II. Outlook for Medicaid Contractors
Not many predicted the Supreme Court's decision on Medicaid expansion. Rather than affirm Medicaid expansion as enacted, the Court left intact the federal offer to fund the expansion of Medicaid benefits but refused to let Congress strip a state's current federal funding if it opted out of the expansion. With some states, particularly states with Republican governors, now giving serious consideration to opting out of expansion, MCOs foresee less opportunity to add new Medicaid eligibles to their insured rolls, and hospital systems foresee increases in uncompensated care exacerbated by a loss of disproportionate share hospital (DSH) payments under the ACA. Alternatively, some analysts see the states leveraging the Supreme Court decision to win the right to privatize parts of Medicaid, to expand Medicaid coverage to a smaller population making less than 133 percent of the FPL, or to take federal funding in the form of a block grant without any attached strings. After all, Medicaid has always been a heavily negotiated program between the federal and state governments. Others may simply wait for repeal of the law.
In a 7-2 ruling in which all but Justices Ginsburg and Sotomayor joined, the Court held that Congress's expansion of Medicaid exceeded its authority under the Spending Clause, and not just by a little bit. Heralded as a landmark ruling by many, it marks the first time the Court has struck down an exercise of the Spending Clause under a theory of legislative coercion.
The ACA, as enacted, required states to expand their Medicaid programs by 2014 to provide coverage to all individuals under the age of 65 with incomes at or below 133 percent of the federal poverty line22 ($30,656 for a family of four in 2012) or lose all federal funding for their current Medicaid programs. Today, Medicaid law requires states to provide benefits only to “discrete categories of needy individuals,”23 and thus expansion was seen by the drafters of the ACA as a means to achieve nearly universal health care coverage. Under the ACA as enacted, if a state were to determine it could not afford to expand its Medicaid coverage, it would have lost all federal funding of its current Medicaid program, not a small loss considering that the federal government is required by law to pay for 50 to 83 percent of program costs, depending on the average per capita income of each state, and Medicaid may account for more than 20 percent of a state's total annual budget.24
Writing for Justices Breyer and Kagan, Chief Justice Roberts concluded that “[t]he threatened loss of over 10 percent of a State's overall budget … is economic dragooning that leaves the States with no real option but to acquiesce in the Medicaid expansion.” Upping the drama, the Chief Justice added that Congress's offer of new federal funding “crossed the line distinguishing encouragement from coercion” and put “a gun to the head” of the states. He did not buy the federal government's argument that Congress's original reservation of the right to “alter” or “amend” the Medicaid program included the “power to transform it so dramatically,” possibly adding 17 million more individuals to the Medicaid rolls. Rather, he explained, a state's acceptance of funding must be voluntary, and when “pressure turns into compulsion … legislation runs contrary to our system of federalism.”
Although Justice Roberts acknowledged that there is a line “where persuasion gives way to coercion,” he found “no need to fix a line” on this occasion as “this statute is surely beyond it.” Five justices agreed that this clear constitutional violation could be fully remedied by severing from the Act the Secretary's right to withhold federal funds from a state that opts not to expand its Medicaid program.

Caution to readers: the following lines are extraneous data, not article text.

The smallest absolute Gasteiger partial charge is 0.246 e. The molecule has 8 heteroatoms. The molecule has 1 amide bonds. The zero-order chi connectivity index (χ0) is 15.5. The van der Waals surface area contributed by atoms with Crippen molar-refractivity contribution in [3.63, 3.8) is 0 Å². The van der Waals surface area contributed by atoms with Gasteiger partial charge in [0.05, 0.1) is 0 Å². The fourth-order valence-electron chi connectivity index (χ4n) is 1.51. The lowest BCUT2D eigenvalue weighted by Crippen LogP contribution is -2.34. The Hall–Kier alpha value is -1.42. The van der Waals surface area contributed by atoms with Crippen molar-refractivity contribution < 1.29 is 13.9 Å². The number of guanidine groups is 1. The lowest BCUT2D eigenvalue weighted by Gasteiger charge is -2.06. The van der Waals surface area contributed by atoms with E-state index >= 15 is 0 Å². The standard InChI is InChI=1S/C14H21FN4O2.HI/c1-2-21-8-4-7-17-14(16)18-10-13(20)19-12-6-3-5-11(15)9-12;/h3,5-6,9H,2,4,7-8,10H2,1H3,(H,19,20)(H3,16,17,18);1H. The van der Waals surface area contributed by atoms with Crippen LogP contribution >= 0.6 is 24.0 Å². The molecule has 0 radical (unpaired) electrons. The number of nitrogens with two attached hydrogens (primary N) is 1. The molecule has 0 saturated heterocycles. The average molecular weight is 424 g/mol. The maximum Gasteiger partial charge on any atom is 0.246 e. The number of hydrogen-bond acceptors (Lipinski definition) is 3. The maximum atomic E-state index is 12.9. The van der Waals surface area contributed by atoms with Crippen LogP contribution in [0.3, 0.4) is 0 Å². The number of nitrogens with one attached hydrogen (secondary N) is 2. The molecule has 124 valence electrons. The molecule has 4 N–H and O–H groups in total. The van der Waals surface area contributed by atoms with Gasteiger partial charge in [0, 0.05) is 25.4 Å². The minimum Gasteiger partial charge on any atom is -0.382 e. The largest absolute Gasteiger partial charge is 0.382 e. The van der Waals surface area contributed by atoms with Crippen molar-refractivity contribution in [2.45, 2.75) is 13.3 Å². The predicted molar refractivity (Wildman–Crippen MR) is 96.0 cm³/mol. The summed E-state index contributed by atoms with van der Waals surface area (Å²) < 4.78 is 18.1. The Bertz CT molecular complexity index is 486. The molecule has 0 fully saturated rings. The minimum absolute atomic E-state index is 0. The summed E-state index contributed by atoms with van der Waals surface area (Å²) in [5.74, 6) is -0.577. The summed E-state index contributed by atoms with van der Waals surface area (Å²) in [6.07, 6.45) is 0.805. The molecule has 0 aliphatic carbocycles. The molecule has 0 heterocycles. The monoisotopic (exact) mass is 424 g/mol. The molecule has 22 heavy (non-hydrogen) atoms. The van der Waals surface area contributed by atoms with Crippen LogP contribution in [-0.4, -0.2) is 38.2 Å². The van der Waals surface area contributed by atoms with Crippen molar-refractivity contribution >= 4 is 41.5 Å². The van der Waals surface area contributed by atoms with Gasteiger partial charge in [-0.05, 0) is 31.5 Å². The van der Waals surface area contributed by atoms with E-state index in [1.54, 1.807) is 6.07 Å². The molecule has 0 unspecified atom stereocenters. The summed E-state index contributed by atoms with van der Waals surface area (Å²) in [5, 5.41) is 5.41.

Given that the Court found a way to preserve a state's right to opt out of Medicaid expansion, the question turns to whether the states that fought the legislation will sign up for expansion. Pressure to do so will come from many sides. Hospital systems, provider associations, and MCOs can be expected to make compelling cases for expansion by focusing on the anticipated savings from a reduction in uncompensated care, new corporate investment and corresponding job growth, and an increase in corporate tax revenues. Whether those dollars—and any economic gains associated with a healthier Medicaid population—would be sufficient to offset the increased state expenditures for Medicaid expansion starting in 2017 is the subject of vigorous debate.
Today, the states and the federal government split the costs of Medicaid with the federal government paying 50 percent to 83 percent of those costs. Under Medicaid expansion, the federal government would assume 100 percent of the costs of the newly insured through 2016 before gradually decreasing funding, reaching a floor at 90 percent in 2020.25 This deal may sound too good to refuse, but some states have forecasted that Medicaid expansion would eventually cripple their state's health systems. A spokesperson for the Pennsylvania Department of Public Welfare stated that expansion would possibly add $2 billion to state expenditures during the first five years of expansion.26 Even if states intend to opt out of expansion, they are quick to note there will be other significant ACA costs to fund. For example, in 2013 and 2014 the Act will increase reimbursement rates for primary care doctors to the higher Medicare levels.27 This hike amounts to an average rate increase of about 34 percent, according to the American Academy of Family Physicians.28 In addition, the new ACA mandated “essential health benefits” package comes with a price tag for Medicaid beneficiaries enrolled in the expansion pool. Some states anticipate a substantial rise in Medicaid enrollment among those currently eligible for program benefits simply due to increased community awareness of the program from coverage of the ACA debate (known as the “woodwork effect”). The new exchanges are expected to help that number grow even more through an improved eligibility determination process.